Wettability – made and measured to order – Information Centre – Research & Innovation

Industrial applications usually simply call for surfaces made to bring in or repel water. EU-funded researchers are devising new strategies to characterise and manufacture these surfaces and will make their conclusions public in a new Open Innovation Natural environment.


© PRUSSIA Artwork, #278535975 resource:stock.adobe.com 2020

The leaf of the lotus flower is famed for its ability to lose water and retain by itself clean up and dry. Can we master from biology and style and design elements with related attributes? That is the objective of the fourteen educational and industrial companions in the EU-funded OYSTER job who are checking out the ‘wettability’ of surfaces and how they can be engineered to order.

‘Most elements are both in make contact with with the ambiance or with water or other liquids,’ states job coordinator Marco Sebastiani, from the College of Roma Tre in Italy. ‘So, you may possibly want to control how the water interacts with those people surfaces.’ A area that repels water, like the lotus leaf, is claimed to be hydrophobic. A area that attracts water is hydrophilic.

The impetus powering the job arrived from field. One organization was looking for new hydrophilic elements for smooth make contact with lenses though a different needed to make hydrophobic plane windows that lose water and are self-cleansing. ‘These have been two entirely various applications but the scientific trouble was the similar: 1st of all, how to control the wettability by engineering the surfaces and then how to measure the wettability.’

Triangular solution

OYSTER is based on what Sebastiani phone calls a ‘triangle’ of 3 pillars: characterisation, manufacturing and modelling. First, the job is functioning with the European Materials Characterisation Council to style and design common strategies for measuring and characterising the wettability attributes of surfaces.

Then researchers will use superior manufacturing and coating technologies to make surfaces of specified wettability. ‘We also want to produce designs that can predict what the wettability will be by switching the chemistry or morphology of the area. So, we are functioning on these 3 most important pillars and making an attempt to deliver these superior applications to genuine industrial items.’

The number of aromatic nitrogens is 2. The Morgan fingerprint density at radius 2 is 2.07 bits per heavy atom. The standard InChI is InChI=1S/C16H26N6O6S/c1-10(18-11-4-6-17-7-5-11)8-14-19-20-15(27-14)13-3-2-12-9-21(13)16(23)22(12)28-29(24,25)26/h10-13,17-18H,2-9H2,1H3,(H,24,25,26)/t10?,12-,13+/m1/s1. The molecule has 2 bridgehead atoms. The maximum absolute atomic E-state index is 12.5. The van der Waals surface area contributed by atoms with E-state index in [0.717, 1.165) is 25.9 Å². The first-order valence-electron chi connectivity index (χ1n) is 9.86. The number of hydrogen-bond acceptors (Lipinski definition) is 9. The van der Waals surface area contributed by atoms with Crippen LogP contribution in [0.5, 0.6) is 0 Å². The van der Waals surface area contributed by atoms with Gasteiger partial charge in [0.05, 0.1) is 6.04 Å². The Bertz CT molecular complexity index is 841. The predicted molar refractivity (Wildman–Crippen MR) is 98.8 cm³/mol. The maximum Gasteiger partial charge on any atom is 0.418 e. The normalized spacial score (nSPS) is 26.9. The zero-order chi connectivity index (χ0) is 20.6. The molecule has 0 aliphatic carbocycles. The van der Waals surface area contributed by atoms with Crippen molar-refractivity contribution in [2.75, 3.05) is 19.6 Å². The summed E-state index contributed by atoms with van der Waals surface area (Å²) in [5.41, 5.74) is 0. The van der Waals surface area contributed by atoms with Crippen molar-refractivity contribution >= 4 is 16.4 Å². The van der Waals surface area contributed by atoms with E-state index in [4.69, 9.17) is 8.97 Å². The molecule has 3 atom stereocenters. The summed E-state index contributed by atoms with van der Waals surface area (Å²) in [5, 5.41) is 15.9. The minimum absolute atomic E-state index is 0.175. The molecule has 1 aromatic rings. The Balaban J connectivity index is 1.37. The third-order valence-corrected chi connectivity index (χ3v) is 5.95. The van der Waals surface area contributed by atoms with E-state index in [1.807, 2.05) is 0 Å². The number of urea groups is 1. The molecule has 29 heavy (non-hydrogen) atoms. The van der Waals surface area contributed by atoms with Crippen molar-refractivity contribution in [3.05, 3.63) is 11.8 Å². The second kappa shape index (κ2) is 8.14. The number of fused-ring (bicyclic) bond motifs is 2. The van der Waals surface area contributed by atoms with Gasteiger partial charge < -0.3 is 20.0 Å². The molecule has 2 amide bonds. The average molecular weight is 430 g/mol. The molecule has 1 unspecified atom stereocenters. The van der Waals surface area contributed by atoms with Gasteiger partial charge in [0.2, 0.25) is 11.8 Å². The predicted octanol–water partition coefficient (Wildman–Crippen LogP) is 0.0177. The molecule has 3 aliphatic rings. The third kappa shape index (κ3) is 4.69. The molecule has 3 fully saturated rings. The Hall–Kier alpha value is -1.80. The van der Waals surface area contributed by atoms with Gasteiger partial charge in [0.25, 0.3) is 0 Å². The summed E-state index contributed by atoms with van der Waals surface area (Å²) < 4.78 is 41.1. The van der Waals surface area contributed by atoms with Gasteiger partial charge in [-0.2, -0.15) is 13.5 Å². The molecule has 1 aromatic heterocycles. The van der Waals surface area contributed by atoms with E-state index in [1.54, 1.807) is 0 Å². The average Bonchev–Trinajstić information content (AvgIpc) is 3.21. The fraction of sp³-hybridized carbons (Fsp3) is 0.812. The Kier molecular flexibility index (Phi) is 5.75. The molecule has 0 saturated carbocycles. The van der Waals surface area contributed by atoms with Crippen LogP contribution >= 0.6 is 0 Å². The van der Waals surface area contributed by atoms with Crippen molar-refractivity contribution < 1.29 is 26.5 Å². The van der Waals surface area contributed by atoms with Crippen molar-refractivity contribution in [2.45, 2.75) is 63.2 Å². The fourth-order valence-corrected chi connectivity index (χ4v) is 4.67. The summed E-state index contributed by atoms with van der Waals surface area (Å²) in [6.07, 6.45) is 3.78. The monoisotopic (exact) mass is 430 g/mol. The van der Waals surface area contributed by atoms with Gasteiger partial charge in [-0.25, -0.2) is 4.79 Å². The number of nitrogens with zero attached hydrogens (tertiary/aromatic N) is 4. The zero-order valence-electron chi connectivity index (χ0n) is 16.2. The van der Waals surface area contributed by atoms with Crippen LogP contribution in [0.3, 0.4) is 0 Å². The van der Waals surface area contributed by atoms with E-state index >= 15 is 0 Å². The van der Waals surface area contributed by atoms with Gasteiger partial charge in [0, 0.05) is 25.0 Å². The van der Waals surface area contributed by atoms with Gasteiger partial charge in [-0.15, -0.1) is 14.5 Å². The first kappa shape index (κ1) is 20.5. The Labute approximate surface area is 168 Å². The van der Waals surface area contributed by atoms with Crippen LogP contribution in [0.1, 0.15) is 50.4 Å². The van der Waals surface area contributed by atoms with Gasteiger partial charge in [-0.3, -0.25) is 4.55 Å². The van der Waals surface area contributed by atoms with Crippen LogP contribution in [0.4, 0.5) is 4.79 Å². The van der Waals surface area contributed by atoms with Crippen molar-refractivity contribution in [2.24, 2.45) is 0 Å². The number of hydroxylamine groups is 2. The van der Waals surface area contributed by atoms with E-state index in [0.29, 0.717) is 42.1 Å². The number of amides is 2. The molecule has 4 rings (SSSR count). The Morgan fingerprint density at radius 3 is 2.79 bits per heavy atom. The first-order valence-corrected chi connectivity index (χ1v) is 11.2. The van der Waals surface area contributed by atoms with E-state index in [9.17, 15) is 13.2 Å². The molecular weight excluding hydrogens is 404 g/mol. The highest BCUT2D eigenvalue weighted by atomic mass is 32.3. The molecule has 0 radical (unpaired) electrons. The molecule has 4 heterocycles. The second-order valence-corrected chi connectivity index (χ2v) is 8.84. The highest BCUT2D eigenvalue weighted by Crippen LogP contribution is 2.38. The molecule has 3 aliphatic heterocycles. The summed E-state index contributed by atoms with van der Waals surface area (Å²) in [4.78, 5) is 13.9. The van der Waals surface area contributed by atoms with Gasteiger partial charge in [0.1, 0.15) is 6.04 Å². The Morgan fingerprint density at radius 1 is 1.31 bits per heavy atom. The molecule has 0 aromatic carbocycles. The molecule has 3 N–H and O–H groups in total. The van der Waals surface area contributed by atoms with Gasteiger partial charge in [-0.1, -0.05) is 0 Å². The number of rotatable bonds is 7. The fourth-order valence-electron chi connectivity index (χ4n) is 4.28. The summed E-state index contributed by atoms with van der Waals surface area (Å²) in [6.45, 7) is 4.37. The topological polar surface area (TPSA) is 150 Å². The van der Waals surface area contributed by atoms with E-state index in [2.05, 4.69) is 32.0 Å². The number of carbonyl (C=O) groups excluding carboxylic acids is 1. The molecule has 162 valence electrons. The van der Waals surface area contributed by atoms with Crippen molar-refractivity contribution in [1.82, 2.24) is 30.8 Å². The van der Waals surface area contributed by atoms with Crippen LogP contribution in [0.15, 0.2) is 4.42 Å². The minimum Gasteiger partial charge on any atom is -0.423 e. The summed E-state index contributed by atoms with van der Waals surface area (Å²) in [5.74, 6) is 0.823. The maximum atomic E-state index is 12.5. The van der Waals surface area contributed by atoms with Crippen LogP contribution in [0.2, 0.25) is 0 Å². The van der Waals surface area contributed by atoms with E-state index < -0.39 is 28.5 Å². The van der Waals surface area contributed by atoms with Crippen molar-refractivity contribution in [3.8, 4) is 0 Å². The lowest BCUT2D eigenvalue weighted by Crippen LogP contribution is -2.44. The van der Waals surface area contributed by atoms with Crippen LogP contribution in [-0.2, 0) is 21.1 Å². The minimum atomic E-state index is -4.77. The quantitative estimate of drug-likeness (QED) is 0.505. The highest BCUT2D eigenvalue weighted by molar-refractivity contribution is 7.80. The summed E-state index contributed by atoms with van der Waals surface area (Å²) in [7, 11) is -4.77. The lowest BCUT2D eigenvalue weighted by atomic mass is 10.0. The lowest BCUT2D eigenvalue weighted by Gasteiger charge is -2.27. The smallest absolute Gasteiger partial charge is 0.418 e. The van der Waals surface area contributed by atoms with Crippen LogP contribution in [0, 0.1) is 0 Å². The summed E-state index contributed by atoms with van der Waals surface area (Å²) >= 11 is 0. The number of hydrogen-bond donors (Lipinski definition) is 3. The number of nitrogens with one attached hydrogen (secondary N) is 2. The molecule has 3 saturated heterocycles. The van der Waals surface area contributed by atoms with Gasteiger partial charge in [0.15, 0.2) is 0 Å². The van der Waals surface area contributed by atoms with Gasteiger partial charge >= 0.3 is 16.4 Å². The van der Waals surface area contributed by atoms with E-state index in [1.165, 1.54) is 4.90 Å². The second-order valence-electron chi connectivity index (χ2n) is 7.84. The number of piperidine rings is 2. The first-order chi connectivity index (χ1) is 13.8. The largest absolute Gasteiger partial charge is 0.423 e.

Now at the halfway stage of the 4-year job, the researchers will soon total a sequence of protocols for measuring wettability and other area attributes. ‘We are by now tests samples from the industrial companions,’ Sebastiani states. ‘Next we will use the protocols to style and design and make new elements with managed wettability.’

Open innovation

Although the project’s quick objective is to generate methods for the healthcare and aeronautics sectors, a different intention is for OYSTER to lead the way in producing what is recognized as an Open Innovation Natural environment, a website platform the place researchers and firms can share suggestions.

‘The results of the job will not be limited to the two most important applications and the firms concerned,’ Sebastiani explains. ‘We will share the facts and the understanding that we will generate during the job. Then we will be in a position to find other firms, other SMEs in certain, that may possibly be interested in these applications.’

Apps could be in any discipline the place a sound area interacts with a liquid. Sebastiani thinks the most essential will be prosthetic implants these as knee and hip joints, meant to bond with the bordering tissue. ‘If you can control the wettability you can control quite finely how the cells expand on these surfaces.’

Sebastiani hosted an open up day in Brussels on 28 November to showcase OYSTER and related tasks and, most importantly, to boost the Open Innovation Natural environment for field as a complete. ‘In foreseeable future, there will be areas for any form of industrial trouble,’ he states. ‘This could be an engine for solving complications coming from field in a a lot quicker, more effective way.’